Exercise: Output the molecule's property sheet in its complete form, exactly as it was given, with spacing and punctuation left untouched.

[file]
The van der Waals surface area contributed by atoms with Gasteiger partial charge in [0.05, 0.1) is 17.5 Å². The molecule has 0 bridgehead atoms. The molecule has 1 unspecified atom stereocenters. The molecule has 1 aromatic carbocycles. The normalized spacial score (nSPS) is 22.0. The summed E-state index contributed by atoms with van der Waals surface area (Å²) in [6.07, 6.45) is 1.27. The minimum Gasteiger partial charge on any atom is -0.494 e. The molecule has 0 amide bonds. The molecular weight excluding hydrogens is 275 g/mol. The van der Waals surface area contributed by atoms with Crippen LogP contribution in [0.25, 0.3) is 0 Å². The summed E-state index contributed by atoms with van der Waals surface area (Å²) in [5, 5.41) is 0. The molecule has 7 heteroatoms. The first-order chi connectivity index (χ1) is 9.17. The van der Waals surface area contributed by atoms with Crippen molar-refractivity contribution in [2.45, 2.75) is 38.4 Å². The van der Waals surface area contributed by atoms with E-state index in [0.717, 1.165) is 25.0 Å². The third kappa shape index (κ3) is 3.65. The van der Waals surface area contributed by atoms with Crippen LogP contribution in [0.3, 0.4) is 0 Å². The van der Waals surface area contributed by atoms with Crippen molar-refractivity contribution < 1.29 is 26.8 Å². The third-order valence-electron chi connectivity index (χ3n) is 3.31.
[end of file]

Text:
The van der Waals surface area contributed by atoms with Gasteiger partial charge in [0.05, 0.1) is 17.5 Å². The molecule has 0 bridgehead atoms. The molecule has 1 unspecified atom stereocenters. The molecule has 1 aromatic carbocycles. The normalized spacial score (nSPS) is 22.0. The summed E-state index contributed by atoms with van der Waals surface area (Å²) in [6.07, 6.45) is 1.27. The minimum Gasteiger partial charge on any atom is -0.494 e. The molecule has 0 amide bonds. The molecular weight excluding hydrogens is 275 g/mol. The van der Waals surface area contributed by atoms with Crippen LogP contribution in [0.25, 0.3) is 0 Å². The summed E-state index contributed by atoms with van der Waals surface area (Å²) in [5, 5.41) is 0. The molecule has 7 heteroatoms. The first-order chi connectivity index (χ1) is 9.17. The van der Waals surface area contributed by atoms with Crippen molar-refractivity contribution in [2.45, 2.75) is 38.4 Å². The van der Waals surface area contributed by atoms with E-state index in [0.717, 1.165) is 25.0 Å². The third kappa shape index (κ3) is 3.65. The van der Waals surface area contributed by atoms with Crippen LogP contribution in [0.3, 0.4) is 0 Å². The van der Waals surface area contributed by atoms with Crippen molar-refractivity contribution < 1.29 is 26.8 Å². The third-order valence-electron chi connectivity index (χ3n) is 3.31.